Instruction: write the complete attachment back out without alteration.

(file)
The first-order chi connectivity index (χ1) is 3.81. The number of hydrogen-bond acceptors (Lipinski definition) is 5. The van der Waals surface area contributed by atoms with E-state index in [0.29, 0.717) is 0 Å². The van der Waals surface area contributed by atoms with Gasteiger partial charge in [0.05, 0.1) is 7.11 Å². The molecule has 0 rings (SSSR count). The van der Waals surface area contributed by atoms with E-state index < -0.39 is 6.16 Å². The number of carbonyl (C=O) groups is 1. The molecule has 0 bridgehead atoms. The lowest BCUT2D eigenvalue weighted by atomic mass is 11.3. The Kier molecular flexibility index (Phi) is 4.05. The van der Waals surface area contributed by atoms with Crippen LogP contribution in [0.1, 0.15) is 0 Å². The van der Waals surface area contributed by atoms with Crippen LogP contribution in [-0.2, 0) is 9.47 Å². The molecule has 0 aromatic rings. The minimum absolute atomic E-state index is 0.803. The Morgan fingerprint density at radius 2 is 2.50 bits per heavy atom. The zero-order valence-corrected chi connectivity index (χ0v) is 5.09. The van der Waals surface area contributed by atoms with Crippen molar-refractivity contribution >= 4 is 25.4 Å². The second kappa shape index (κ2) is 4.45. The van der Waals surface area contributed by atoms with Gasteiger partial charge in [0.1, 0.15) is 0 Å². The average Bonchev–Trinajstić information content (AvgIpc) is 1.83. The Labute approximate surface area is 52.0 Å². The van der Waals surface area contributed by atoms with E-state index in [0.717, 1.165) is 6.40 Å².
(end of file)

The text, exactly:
The first-order chi connectivity index (χ1) is 3.81. The number of hydrogen-bond acceptors (Lipinski definition) is 5. The van der Waals surface area contributed by atoms with E-state index in [0.29, 0.717) is 0 Å². The van der Waals surface area contributed by atoms with Gasteiger partial charge in [0.05, 0.1) is 7.11 Å². The molecule has 0 rings (SSSR count). The van der Waals surface area contributed by atoms with E-state index < -0.39 is 6.16 Å². The number of carbonyl (C=O) groups is 1. The molecule has 0 bridgehead atoms. The lowest BCUT2D eigenvalue weighted by atomic mass is 11.3. The Kier molecular flexibility index (Phi) is 4.05. The van der Waals surface area contributed by atoms with Crippen LogP contribution in [0.1, 0.15) is 0 Å². The van der Waals surface area contributed by atoms with Crippen LogP contribution in [-0.2, 0) is 9.47 Å². The molecule has 0 aromatic rings. The minimum absolute atomic E-state index is 0.803. The Morgan fingerprint density at radius 2 is 2.50 bits per heavy atom. The zero-order valence-corrected chi connectivity index (χ0v) is 5.09. The van der Waals surface area contributed by atoms with Crippen molar-refractivity contribution >= 4 is 25.4 Å². The second kappa shape index (κ2) is 4.45. The van der Waals surface area contributed by atoms with Gasteiger partial charge in [0.1, 0.15) is 0 Å². The average Bonchev–Trinajstić information content (AvgIpc) is 1.83. The Labute approximate surface area is 52.0 Å². The van der Waals surface area contributed by atoms with E-state index in [0.717, 1.165) is 6.40 Å².